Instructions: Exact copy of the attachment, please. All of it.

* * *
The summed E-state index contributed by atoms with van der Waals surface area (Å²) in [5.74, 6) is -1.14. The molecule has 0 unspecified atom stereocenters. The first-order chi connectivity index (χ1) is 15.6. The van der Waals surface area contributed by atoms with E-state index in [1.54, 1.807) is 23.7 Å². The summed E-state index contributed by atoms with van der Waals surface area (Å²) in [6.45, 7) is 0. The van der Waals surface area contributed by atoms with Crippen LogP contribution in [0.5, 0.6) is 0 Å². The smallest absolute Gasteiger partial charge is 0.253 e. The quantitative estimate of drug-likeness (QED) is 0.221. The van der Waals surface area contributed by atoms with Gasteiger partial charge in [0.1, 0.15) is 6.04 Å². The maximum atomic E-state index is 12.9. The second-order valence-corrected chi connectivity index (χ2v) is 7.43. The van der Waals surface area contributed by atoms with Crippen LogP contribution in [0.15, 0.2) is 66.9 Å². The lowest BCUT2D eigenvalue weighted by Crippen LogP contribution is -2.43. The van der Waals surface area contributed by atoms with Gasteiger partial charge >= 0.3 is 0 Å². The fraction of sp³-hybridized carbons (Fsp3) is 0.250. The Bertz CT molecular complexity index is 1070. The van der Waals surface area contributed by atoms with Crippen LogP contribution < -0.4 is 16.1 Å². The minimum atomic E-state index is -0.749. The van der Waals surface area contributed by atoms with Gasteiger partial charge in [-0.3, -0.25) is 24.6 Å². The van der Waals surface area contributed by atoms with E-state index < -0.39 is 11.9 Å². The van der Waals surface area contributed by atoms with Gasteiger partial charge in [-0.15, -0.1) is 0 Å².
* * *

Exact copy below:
The summed E-state index contributed by atoms with van der Waals surface area (Å²) in [5.74, 6) is -1.14. The molecule has 0 unspecified atom stereocenters. The first-order chi connectivity index (χ1) is 15.6. The van der Waals surface area contributed by atoms with E-state index in [1.54, 1.807) is 23.7 Å². The summed E-state index contributed by atoms with van der Waals surface area (Å²) in [6.45, 7) is 0. The van der Waals surface area contributed by atoms with Crippen LogP contribution in [0.5, 0.6) is 0 Å². The smallest absolute Gasteiger partial charge is 0.253 e. The quantitative estimate of drug-likeness (QED) is 0.221. The van der Waals surface area contributed by atoms with Gasteiger partial charge in [0.1, 0.15) is 6.04 Å². The maximum atomic E-state index is 12.9. The second-order valence-corrected chi connectivity index (χ2v) is 7.43. The van der Waals surface area contributed by atoms with Crippen LogP contribution in [0.15, 0.2) is 66.9 Å². The lowest BCUT2D eigenvalue weighted by Crippen LogP contribution is -2.43. The van der Waals surface area contributed by atoms with Gasteiger partial charge >= 0.3 is 0 Å². The fraction of sp³-hybridized carbons (Fsp3) is 0.250. The Bertz CT molecular complexity index is 1070. The van der Waals surface area contributed by atoms with Crippen LogP contribution < -0.4 is 16.1 Å². The minimum atomic E-state index is -0.749. The van der Waals surface area contributed by atoms with Gasteiger partial charge in [-0.3, -0.25) is 24.6 Å². The van der Waals surface area contributed by atoms with E-state index < -0.39 is 11.9 Å². The van der Waals surface area contributed by atoms with Gasteiger partial charge in [-0.15, -0.1) is 0 Å².